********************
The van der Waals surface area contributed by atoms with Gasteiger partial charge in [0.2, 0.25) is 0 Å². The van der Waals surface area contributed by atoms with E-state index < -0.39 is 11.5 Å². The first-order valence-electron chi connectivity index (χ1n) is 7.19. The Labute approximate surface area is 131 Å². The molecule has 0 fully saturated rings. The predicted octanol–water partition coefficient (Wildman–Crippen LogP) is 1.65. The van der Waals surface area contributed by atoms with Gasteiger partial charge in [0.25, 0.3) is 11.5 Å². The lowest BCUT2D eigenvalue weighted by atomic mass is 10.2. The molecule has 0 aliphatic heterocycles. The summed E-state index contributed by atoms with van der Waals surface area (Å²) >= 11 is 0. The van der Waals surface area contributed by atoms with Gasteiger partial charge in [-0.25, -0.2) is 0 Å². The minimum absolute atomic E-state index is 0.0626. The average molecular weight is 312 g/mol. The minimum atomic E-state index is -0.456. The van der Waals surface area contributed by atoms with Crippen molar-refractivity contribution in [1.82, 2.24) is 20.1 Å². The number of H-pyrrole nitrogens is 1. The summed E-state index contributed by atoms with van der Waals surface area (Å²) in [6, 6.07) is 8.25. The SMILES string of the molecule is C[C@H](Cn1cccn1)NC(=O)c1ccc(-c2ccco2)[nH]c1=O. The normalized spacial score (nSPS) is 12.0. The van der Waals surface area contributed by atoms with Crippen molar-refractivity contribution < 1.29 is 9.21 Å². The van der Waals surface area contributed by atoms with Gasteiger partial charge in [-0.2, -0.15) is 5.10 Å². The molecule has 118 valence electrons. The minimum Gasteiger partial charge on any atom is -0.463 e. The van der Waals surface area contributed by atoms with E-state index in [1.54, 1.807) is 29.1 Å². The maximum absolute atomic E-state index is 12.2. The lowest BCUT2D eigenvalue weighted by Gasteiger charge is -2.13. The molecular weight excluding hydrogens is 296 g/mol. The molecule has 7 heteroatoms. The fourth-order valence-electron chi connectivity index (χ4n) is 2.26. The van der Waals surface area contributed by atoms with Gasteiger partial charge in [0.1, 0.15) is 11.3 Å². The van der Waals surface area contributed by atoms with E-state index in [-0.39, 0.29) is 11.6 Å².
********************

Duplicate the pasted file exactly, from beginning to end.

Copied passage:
The van der Waals surface area contributed by atoms with Gasteiger partial charge in [0.2, 0.25) is 0 Å². The van der Waals surface area contributed by atoms with E-state index < -0.39 is 11.5 Å². The first-order valence-electron chi connectivity index (χ1n) is 7.19. The Labute approximate surface area is 131 Å². The molecule has 0 fully saturated rings. The predicted octanol–water partition coefficient (Wildman–Crippen LogP) is 1.65. The van der Waals surface area contributed by atoms with Gasteiger partial charge in [0.25, 0.3) is 11.5 Å². The lowest BCUT2D eigenvalue weighted by atomic mass is 10.2. The molecule has 0 aliphatic heterocycles. The summed E-state index contributed by atoms with van der Waals surface area (Å²) >= 11 is 0. The van der Waals surface area contributed by atoms with Gasteiger partial charge in [-0.25, -0.2) is 0 Å². The minimum absolute atomic E-state index is 0.0626. The average molecular weight is 312 g/mol. The minimum atomic E-state index is -0.456. The van der Waals surface area contributed by atoms with Crippen molar-refractivity contribution in [1.82, 2.24) is 20.1 Å². The number of H-pyrrole nitrogens is 1. The summed E-state index contributed by atoms with van der Waals surface area (Å²) in [6, 6.07) is 8.25. The SMILES string of the molecule is C[C@H](Cn1cccn1)NC(=O)c1ccc(-c2ccco2)[nH]c1=O. The normalized spacial score (nSPS) is 12.0. The van der Waals surface area contributed by atoms with Crippen molar-refractivity contribution < 1.29 is 9.21 Å². The van der Waals surface area contributed by atoms with Gasteiger partial charge in [-0.2, -0.15) is 5.10 Å². The molecule has 118 valence electrons. The minimum Gasteiger partial charge on any atom is -0.463 e. The van der Waals surface area contributed by atoms with E-state index in [1.54, 1.807) is 29.1 Å². The maximum absolute atomic E-state index is 12.2. The lowest BCUT2D eigenvalue weighted by Gasteiger charge is -2.13. The molecular weight excluding hydrogens is 296 g/mol. The molecule has 7 heteroatoms. The fourth-order valence-electron chi connectivity index (χ4n) is 2.26. The van der Waals surface area contributed by atoms with Gasteiger partial charge in [0.1, 0.15) is 11.3 Å². The van der Waals surface area contributed by atoms with E-state index in [-0.39, 0.29) is 11.6 Å².